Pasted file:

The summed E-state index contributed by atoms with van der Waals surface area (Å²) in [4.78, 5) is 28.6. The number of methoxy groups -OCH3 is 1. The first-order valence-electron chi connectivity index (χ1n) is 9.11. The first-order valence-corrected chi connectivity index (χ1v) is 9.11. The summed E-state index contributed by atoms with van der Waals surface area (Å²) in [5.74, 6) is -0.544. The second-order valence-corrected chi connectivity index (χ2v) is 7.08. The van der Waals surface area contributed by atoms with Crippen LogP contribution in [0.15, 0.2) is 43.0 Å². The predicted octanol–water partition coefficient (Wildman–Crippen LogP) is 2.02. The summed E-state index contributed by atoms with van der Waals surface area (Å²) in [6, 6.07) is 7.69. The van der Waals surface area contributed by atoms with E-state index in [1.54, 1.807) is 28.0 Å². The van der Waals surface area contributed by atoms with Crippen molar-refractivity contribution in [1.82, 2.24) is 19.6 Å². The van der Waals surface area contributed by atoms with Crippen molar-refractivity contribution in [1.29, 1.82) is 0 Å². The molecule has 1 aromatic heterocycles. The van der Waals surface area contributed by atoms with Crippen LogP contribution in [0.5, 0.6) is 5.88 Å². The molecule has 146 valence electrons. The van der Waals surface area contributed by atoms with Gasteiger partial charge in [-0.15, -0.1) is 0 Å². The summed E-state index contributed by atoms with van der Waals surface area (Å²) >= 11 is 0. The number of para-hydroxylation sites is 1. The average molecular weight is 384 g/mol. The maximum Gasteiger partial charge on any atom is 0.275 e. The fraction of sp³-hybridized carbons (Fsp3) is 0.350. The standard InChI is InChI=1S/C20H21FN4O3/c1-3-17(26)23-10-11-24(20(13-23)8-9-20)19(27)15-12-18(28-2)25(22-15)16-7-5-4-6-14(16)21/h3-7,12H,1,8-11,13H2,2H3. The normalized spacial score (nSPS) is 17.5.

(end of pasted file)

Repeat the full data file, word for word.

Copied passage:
The summed E-state index contributed by atoms with van der Waals surface area (Å²) in [4.78, 5) is 28.6. The number of methoxy groups -OCH3 is 1. The first-order valence-electron chi connectivity index (χ1n) is 9.11. The first-order valence-corrected chi connectivity index (χ1v) is 9.11. The summed E-state index contributed by atoms with van der Waals surface area (Å²) in [5.74, 6) is -0.544. The second-order valence-corrected chi connectivity index (χ2v) is 7.08. The van der Waals surface area contributed by atoms with Crippen LogP contribution in [0.15, 0.2) is 43.0 Å². The predicted octanol–water partition coefficient (Wildman–Crippen LogP) is 2.02. The summed E-state index contributed by atoms with van der Waals surface area (Å²) in [6, 6.07) is 7.69. The van der Waals surface area contributed by atoms with E-state index in [1.54, 1.807) is 28.0 Å². The van der Waals surface area contributed by atoms with Crippen molar-refractivity contribution in [1.82, 2.24) is 19.6 Å². The van der Waals surface area contributed by atoms with Crippen molar-refractivity contribution in [1.29, 1.82) is 0 Å². The molecule has 1 aromatic heterocycles. The van der Waals surface area contributed by atoms with Crippen LogP contribution in [0.5, 0.6) is 5.88 Å². The molecule has 146 valence electrons. The van der Waals surface area contributed by atoms with Gasteiger partial charge in [-0.15, -0.1) is 0 Å². The summed E-state index contributed by atoms with van der Waals surface area (Å²) >= 11 is 0. The number of para-hydroxylation sites is 1. The average molecular weight is 384 g/mol. The maximum Gasteiger partial charge on any atom is 0.275 e. The fraction of sp³-hybridized carbons (Fsp3) is 0.350. The standard InChI is InChI=1S/C20H21FN4O3/c1-3-17(26)23-10-11-24(20(13-23)8-9-20)19(27)15-12-18(28-2)25(22-15)16-7-5-4-6-14(16)21/h3-7,12H,1,8-11,13H2,2H3. The normalized spacial score (nSPS) is 17.5.